(CNN) -- A Tulane University football player who fractured his spine in a head-on collision with a teammate during a weekend game is "alert and responsive" after surgery, the school's athletic director said Monday.
Devon Walker is expected to remain in intensive care for the next few days after a three-hour operation at St. Francis Hospital in Tulsa, Oklahoma, on Sunday, the Tulane athletics department said. Walker, a safety for the Green Wave, was injured Saturday when he collided head-on with a teammate while trying to tackle a Tulsa ball carrier.
Rick Dickson, Tulane's athletic director, told reporters Monday afternoon that he was "absolutely thrilled" with the reports of Walker's condition, but had few details to offer.
"Devon is alert and responsive," Dickson said. "How that manifests beyond that, I don't know how to respond." He deferred questions about whether Walker was able to move parts of his body to doctors, saying the senior was "in the hands of extremely competent and dedicated professionals."
Walker lay motionless on the Tulsa field as trainers and doctors rushed to him. Dr. Felix Savoie, an orthopedist for Tulane University and chief of sports medicine at the school, said after the game Walker suffered a "cervical spine fracture" as well as an edema, or swelling from a build-up of excess fluid, in his neck.
Tulane University's director of sports medicine Dr. Greg Stewart, who was with Walker on the field, said Sunday that, "for the most part, he was coherent" throughout the ordeal.
Medical personnel did do chest compressions on Walker similar to CPR, mostly because it was difficult to assess his cardiovascular health given all the football gear he was wearing, said Stewart. But once EMTs arrived, they determined the player's heart was stable.
Throughout the process and as Walker was loaded into an ambulance, Stewart said he acted like the player's "eyes and ears," telling him what was going on and to "relax, and being his calming voice."
Having been put in traction on Saturday, the more recent surgery to stabilize the spine involved putting a plate and screws on the front part of his spine so that the seven bones in his neck were on top of each other, the doctor explained.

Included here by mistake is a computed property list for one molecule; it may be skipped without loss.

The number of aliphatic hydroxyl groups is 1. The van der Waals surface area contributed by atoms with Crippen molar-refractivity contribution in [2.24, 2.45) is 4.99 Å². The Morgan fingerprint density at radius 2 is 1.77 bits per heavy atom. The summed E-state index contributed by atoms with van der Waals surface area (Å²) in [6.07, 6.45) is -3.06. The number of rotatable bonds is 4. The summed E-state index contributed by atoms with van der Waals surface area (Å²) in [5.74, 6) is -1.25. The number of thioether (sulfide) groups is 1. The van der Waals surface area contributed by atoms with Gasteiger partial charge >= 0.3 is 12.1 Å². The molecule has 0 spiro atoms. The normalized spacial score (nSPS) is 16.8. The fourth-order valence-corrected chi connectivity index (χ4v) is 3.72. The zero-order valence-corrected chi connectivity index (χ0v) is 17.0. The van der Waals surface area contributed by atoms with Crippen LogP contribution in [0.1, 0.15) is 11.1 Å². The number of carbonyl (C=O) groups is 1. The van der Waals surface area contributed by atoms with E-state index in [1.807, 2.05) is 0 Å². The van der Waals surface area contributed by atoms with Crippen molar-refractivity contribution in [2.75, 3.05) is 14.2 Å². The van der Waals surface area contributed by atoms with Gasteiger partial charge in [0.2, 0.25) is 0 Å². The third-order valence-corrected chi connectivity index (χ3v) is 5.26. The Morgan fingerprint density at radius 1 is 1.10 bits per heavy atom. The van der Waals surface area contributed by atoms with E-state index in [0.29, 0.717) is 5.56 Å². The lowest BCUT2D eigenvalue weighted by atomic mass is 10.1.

The doctor said it is too early to tell if Walker is paralyzed in any way.
"The reality of this is that it takes time for these injuries to settle out, so we know what's going on," Stewart said. "We have another couple of days before we understand the extent of his injuries."
According to his bio on the Tulane athletics website, Walker is a 21-year-old senior majoring in cell and molecular biology. The New Orleans native, who weighs 173 pounds and stands 6 feet 1 inch tall, plays safety for the Green Wave, a team he's played with since walking onto the team and playing nine games as a freshman.
After the game, which Tulane went on to lose 45-10, Green Wave head coach Curtis Johnson described the mood in Tulane's locker room as "somber," calling Saturday "one of the most difficult days ever."
"I thought about just saying, 'Hey, look, let's not even do anything else, let's just get on the road and go," Johnson said of his feelings after Walker was hurt near the end of the first half.
Walker is planning to attend medical school after graduation, according to Johnson. The coach described the senior as a "self-made man" who was "probably the emotional leader" of his team, thanks to his "infectious" spirit.
"He loves life, and he loves football," Johnson said. "(Walker is) a very, very good kid, a very smart kid."
Professor Nancy Hopkins at Tulane said Walker had taken her biochemistry class in the spring of this year and was now registered in a biomedical writing course she teaches.
"He's a very pleasant young man," she said, noting that he always sits in the front row of her classes.
Walker has kept up with his study program while playing football and is on track to graduate in May, she said.
She described the outpouring of emotion on campus over Walker's injury as "amazing."
"This is such a tragedy, and we are all hoping and praying that he recovers," she said.
CNN's Joe Sutton contributed to this report.